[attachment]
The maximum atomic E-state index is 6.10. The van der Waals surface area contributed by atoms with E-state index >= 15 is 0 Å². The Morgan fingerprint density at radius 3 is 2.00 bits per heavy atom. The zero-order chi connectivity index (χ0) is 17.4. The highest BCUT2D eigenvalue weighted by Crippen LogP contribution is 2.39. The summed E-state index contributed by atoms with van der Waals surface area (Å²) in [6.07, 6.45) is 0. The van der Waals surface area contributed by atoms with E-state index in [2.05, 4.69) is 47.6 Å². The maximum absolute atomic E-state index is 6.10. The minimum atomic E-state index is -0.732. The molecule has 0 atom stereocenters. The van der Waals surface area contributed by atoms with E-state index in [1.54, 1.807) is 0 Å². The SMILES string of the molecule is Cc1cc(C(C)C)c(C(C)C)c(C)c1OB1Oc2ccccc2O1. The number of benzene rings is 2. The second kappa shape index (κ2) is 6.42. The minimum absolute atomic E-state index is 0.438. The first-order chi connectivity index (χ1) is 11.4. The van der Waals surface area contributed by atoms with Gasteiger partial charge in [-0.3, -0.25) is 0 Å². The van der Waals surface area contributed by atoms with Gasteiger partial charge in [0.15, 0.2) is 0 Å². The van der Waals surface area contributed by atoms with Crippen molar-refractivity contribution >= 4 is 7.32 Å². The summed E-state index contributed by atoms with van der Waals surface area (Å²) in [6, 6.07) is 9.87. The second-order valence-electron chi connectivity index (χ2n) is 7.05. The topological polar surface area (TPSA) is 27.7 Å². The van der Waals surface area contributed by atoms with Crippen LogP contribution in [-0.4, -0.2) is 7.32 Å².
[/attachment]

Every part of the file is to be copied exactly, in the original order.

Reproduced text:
The maximum atomic E-state index is 6.10. The van der Waals surface area contributed by atoms with E-state index >= 15 is 0 Å². The Morgan fingerprint density at radius 3 is 2.00 bits per heavy atom. The zero-order chi connectivity index (χ0) is 17.4. The highest BCUT2D eigenvalue weighted by Crippen LogP contribution is 2.39. The summed E-state index contributed by atoms with van der Waals surface area (Å²) in [6.07, 6.45) is 0. The van der Waals surface area contributed by atoms with E-state index in [2.05, 4.69) is 47.6 Å². The maximum absolute atomic E-state index is 6.10. The minimum atomic E-state index is -0.732. The molecule has 0 atom stereocenters. The van der Waals surface area contributed by atoms with E-state index in [1.54, 1.807) is 0 Å². The SMILES string of the molecule is Cc1cc(C(C)C)c(C(C)C)c(C)c1OB1Oc2ccccc2O1. The number of benzene rings is 2. The second kappa shape index (κ2) is 6.42. The minimum absolute atomic E-state index is 0.438. The first-order chi connectivity index (χ1) is 11.4. The van der Waals surface area contributed by atoms with Gasteiger partial charge in [-0.3, -0.25) is 0 Å². The van der Waals surface area contributed by atoms with Gasteiger partial charge in [0.15, 0.2) is 0 Å². The van der Waals surface area contributed by atoms with Crippen molar-refractivity contribution >= 4 is 7.32 Å². The summed E-state index contributed by atoms with van der Waals surface area (Å²) in [6, 6.07) is 9.87. The second-order valence-electron chi connectivity index (χ2n) is 7.05. The topological polar surface area (TPSA) is 27.7 Å². The van der Waals surface area contributed by atoms with Crippen LogP contribution in [-0.4, -0.2) is 7.32 Å².